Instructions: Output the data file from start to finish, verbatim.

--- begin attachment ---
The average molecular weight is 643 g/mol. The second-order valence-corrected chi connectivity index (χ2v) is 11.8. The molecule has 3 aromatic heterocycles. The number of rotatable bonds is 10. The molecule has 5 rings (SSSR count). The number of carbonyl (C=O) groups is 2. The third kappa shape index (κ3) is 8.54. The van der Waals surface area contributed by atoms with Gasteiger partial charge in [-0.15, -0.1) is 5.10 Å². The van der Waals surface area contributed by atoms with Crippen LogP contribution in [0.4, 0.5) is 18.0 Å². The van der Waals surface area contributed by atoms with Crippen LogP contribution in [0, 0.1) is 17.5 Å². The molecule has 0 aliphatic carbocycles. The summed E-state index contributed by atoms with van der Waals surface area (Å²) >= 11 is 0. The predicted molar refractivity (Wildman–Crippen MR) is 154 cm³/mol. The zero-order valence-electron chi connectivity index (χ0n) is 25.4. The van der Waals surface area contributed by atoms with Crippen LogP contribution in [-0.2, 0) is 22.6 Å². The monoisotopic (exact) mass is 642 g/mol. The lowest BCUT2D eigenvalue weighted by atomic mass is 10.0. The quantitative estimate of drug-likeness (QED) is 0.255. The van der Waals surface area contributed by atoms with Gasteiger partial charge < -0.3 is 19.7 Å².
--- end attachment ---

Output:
The average molecular weight is 643 g/mol. The second-order valence-corrected chi connectivity index (χ2v) is 11.8. The molecule has 3 aromatic heterocycles. The number of rotatable bonds is 10. The molecule has 5 rings (SSSR count). The number of carbonyl (C=O) groups is 2. The third kappa shape index (κ3) is 8.54. The van der Waals surface area contributed by atoms with Gasteiger partial charge in [-0.15, -0.1) is 5.10 Å². The van der Waals surface area contributed by atoms with Crippen LogP contribution in [0.4, 0.5) is 18.0 Å². The van der Waals surface area contributed by atoms with Crippen LogP contribution in [0, 0.1) is 17.5 Å². The molecule has 0 aliphatic carbocycles. The summed E-state index contributed by atoms with van der Waals surface area (Å²) >= 11 is 0. The predicted molar refractivity (Wildman–Crippen MR) is 154 cm³/mol. The zero-order valence-electron chi connectivity index (χ0n) is 25.4. The van der Waals surface area contributed by atoms with Crippen LogP contribution in [-0.2, 0) is 22.6 Å². The monoisotopic (exact) mass is 642 g/mol. The lowest BCUT2D eigenvalue weighted by atomic mass is 10.0. The quantitative estimate of drug-likeness (QED) is 0.255. The van der Waals surface area contributed by atoms with Gasteiger partial charge < -0.3 is 19.7 Å².